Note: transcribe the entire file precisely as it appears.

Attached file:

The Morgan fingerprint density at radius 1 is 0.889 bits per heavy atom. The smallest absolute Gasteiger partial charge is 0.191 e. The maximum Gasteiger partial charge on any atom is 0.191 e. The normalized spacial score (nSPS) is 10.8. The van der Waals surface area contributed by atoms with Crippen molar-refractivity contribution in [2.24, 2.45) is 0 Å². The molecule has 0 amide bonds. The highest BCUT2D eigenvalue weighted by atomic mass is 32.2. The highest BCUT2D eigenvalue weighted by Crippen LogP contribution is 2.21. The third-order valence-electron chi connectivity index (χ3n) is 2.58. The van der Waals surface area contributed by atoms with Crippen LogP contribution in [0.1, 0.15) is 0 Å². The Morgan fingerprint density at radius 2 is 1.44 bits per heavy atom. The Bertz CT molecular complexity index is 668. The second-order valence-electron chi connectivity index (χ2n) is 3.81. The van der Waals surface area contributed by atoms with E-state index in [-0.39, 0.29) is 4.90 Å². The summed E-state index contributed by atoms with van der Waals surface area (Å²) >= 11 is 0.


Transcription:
The Morgan fingerprint density at radius 1 is 0.889 bits per heavy atom. The smallest absolute Gasteiger partial charge is 0.191 e. The maximum Gasteiger partial charge on any atom is 0.191 e. The normalized spacial score (nSPS) is 10.8. The van der Waals surface area contributed by atoms with Crippen molar-refractivity contribution in [2.24, 2.45) is 0 Å². The molecule has 0 amide bonds. The highest BCUT2D eigenvalue weighted by atomic mass is 32.2. The highest BCUT2D eigenvalue weighted by Crippen LogP contribution is 2.21. The third-order valence-electron chi connectivity index (χ3n) is 2.58. The van der Waals surface area contributed by atoms with Crippen LogP contribution in [0.1, 0.15) is 0 Å². The Morgan fingerprint density at radius 2 is 1.44 bits per heavy atom. The Bertz CT molecular complexity index is 668. The second-order valence-electron chi connectivity index (χ2n) is 3.81. The van der Waals surface area contributed by atoms with E-state index in [-0.39, 0.29) is 4.90 Å². The summed E-state index contributed by atoms with van der Waals surface area (Å²) >= 11 is 0.